Unicorn Princesses: Prism’s Paint, by Emily Bliss/Illustrated by Sydney Hanson, (Dec. 2017, Bloomsbury USA), $5.99, ISBN: 978-168119338

This series is a no-brainer for fantasy fans who love their unicorns and My Little Pony books. A human girl named Cressida is convinced that unicorns are real, happens upon the Rainbow Realm where unicorns live, and befriends them, receiving a magical key to re-enter their realm whenever she wants to visit. She helps the unicorns out with each visit. In Sunbeam’s Shine, a wizard’s mistake costs Princess Sunbeam her magic yellow sapphire, which causes her to lose her powers. The key to regaining them is to enlist the help of a human who believes in unicorns! In Flash’s Dash, the big Thunder Dash race is coming up, and Princess Flash lets non-unicorns compete for the first time. Cressida’s invited to take part, but the bumbling wizard (who’s also a lizard) casts a spell that covers the track in sticky goo. Bloom’s Ball has Princess Bloom trusting the wizard-lizard with a spell to deliver her special birthday ball invitation by mail, but an errant word brings on an army of quails who wreck the party, leaving Cressida to help salvage the day. In Prism’s Paint, that wizard – seriously, why is he even allowed to practice magic at this point? – changes Princess Prism’s power from turning objects different colors to removing color altogether. Cressida’s got to help find the rainbow to restore Prism’s power. The series is adorable, wacky, and full of good-hearted dilemmas, with black and white illustrations throughout. Bloom’s Ball and Prism’s Paint are due out on 12/26, making them good Kwanzaa gifts, or hold onto them for Little Christmas in January. There are two more books forthcoming in 2018. Trust me, someone you know loves unicorns. I have one little girl at my library waiting desperately for these next two books to come out. Want to mix it up a little? Consider some My Little Pony books, or anything in the Rainbow Fairies series by Daisy Meadows.

Happy reading and happy holiday shopping!

 

 

 

Posted in Middle Grade, Middle School, Non-Fiction, Non-fiction, Teen, Tween Reads

Bridge to the Wild: Zoos connect people and animals

bridge-to-the-wildBridge to the Wild, by Dr. Caitlin O’Connell/Photographs by Timothy Rodwell, (Aug. 2016, HMH Books for Young Readers), $18,99, ISBN: 9780544277397

Recommended for ages 10 and up

I’m about to gush here. If you read my reviews often enough, you probably have guessed that I love any nonfiction book about animals, conservation and preservation, and even better when the ideas are combined. In Bridge to the Wild, Dr. Caitlin O’Connell begins by recalling a childhood visit to the zoo – back when animals were still largely kept in cages (I remember it well), and saw a gorilla, seemingly in deep despair over living in a cage not much bigger than he was.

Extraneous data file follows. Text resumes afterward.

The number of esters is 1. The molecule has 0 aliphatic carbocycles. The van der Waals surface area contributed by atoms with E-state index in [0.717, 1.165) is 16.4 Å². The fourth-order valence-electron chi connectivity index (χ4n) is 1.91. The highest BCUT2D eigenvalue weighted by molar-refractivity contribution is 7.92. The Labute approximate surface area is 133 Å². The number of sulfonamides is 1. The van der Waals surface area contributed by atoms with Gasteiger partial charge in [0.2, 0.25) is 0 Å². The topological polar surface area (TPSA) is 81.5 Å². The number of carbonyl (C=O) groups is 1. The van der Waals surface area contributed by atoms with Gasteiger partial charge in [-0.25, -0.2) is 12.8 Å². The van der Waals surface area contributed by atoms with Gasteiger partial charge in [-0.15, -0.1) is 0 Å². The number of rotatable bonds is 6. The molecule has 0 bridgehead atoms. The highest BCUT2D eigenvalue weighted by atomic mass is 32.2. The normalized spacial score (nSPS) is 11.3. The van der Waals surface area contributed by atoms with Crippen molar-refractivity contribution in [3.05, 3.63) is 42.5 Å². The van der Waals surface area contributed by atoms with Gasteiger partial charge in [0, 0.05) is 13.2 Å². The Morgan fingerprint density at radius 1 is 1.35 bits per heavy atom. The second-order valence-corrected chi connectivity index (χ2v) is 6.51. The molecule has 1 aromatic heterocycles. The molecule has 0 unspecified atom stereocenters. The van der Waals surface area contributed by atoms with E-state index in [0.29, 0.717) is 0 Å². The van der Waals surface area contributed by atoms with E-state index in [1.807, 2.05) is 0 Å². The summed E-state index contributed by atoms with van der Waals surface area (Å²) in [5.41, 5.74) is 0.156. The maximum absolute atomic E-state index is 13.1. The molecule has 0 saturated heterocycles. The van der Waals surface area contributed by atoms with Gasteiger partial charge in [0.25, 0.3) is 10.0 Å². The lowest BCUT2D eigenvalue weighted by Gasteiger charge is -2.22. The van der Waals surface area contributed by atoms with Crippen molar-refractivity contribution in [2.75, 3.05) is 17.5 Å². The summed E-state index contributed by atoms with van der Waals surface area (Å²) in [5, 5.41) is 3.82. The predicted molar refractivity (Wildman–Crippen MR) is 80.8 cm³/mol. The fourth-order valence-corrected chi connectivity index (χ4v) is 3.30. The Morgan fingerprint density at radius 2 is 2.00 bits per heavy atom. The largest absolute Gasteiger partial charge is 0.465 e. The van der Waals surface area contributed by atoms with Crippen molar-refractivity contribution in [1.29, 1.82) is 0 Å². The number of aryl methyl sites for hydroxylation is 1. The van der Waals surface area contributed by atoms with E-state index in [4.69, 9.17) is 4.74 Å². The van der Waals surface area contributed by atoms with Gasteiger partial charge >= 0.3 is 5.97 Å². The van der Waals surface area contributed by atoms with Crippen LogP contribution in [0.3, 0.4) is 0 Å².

Thankfully, those days are (mostly) over. Zoos are more like natural preserves now, offering many animals larger spaces to roam; conservation and preservation is the order of the day, with zoo staff rescuing and caring for animals all over the world. As more animals face extinction at the hands of poachers, habitat devastation, and pollutants that contaminate their environment, zoos are playing a bigger part in keeping our wildlife alive, and conducting valuable research on improving their conditions and our world. Bridge to the Wild is Dr. O’Connell’s manifesto, where she lays out the valuable ways zoos are a bridge for humans, to the wild outside our doors.

Dr. O’Connell spent a week working with the staff at Zoo Atlanta –  a private, nonprofit wildlife park and zoo – to observe the relationships between animals and caretakers, to help strengthen this bridge. After all, what we see as observers is only the tip of the iceberg; many, many loving and brilliant people are behind the scenes, learning about and learning from the animals, caring for them, loving them. From the Dawn Chorus – the morning symphony conducted by the tenants as the day begins, to the Dusk Chorus, when they start winding down for the night, Dr. O’Connell and Tim Rodwell introduce us to the inhabitants of Zoo Atlanta, from the pandas, to the hornbills, meerkats, gorillas, tigers and more.